I’m using plotly.js to visualize oceanographic data in the browser and some of my target visualizations include 1 million or more data points. This is only possible (without terrible performance and/or crashes) with webgl based traces. It seems to be the case that plotly is moving away from these (at least as far as contour and heatmap go). I’m a little unclear on whether this represents a decision to move away from supporting large data sizes, misconceptions about the value of webgl based visualizations, or something else that I’m missing.
If anyone in the community can provide some clarity it would be much appreciated.
Thanks for using plotly.js!
I don’t think so. Infact here you could find an example that applied Plotly.js heatmap to display oceanographic data after decoding GRIB2 data right within the browser: https://github.com/archmoj/opengrib2
Very cool! I’ll take a look and see if I can glean some useful knowledge.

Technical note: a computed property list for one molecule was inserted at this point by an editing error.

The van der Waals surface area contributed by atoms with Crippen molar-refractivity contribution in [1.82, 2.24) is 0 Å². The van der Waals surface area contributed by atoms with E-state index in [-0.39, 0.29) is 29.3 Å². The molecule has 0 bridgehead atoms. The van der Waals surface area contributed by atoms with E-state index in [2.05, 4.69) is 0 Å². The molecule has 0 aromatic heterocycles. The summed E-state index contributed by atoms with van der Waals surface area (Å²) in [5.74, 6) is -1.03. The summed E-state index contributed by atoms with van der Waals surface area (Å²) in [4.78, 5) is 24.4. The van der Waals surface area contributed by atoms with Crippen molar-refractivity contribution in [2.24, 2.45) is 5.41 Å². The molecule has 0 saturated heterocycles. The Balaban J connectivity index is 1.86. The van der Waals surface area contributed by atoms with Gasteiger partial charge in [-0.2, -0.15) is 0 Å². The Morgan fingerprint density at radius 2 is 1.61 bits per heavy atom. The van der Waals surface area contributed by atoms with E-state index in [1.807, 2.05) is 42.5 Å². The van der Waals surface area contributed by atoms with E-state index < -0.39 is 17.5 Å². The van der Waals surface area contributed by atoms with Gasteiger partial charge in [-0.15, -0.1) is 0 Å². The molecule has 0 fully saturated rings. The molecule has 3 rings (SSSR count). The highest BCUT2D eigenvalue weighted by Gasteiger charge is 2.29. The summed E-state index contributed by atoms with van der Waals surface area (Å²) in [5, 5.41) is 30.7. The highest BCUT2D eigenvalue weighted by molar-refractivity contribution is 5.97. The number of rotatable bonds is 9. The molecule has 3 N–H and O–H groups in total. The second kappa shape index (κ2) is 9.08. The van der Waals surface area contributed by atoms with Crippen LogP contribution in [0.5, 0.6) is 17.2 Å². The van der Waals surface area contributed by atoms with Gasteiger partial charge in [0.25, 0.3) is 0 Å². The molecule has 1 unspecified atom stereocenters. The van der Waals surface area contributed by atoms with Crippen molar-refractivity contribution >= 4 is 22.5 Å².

Do you know off hand how many data points are being rendered here?
The wave model applied in the example is from Environment Canada’s Global Deterministic Wave Prediction System which has 1441x721 points (https://weather.gc.ca/grib/grib2_GDWPS_e.html).
It also used to plot high-res data from HRDPS Continental 2576x1456 grid points (https://weather.gc.ca/grib/grib2_HRDPS_HR_e.html).
Interesting. I’ve had significant performance issues trying to render plots with much less data than that. I’ll take a look at your repo and see what I’m doing wrong.
Thanks for the help!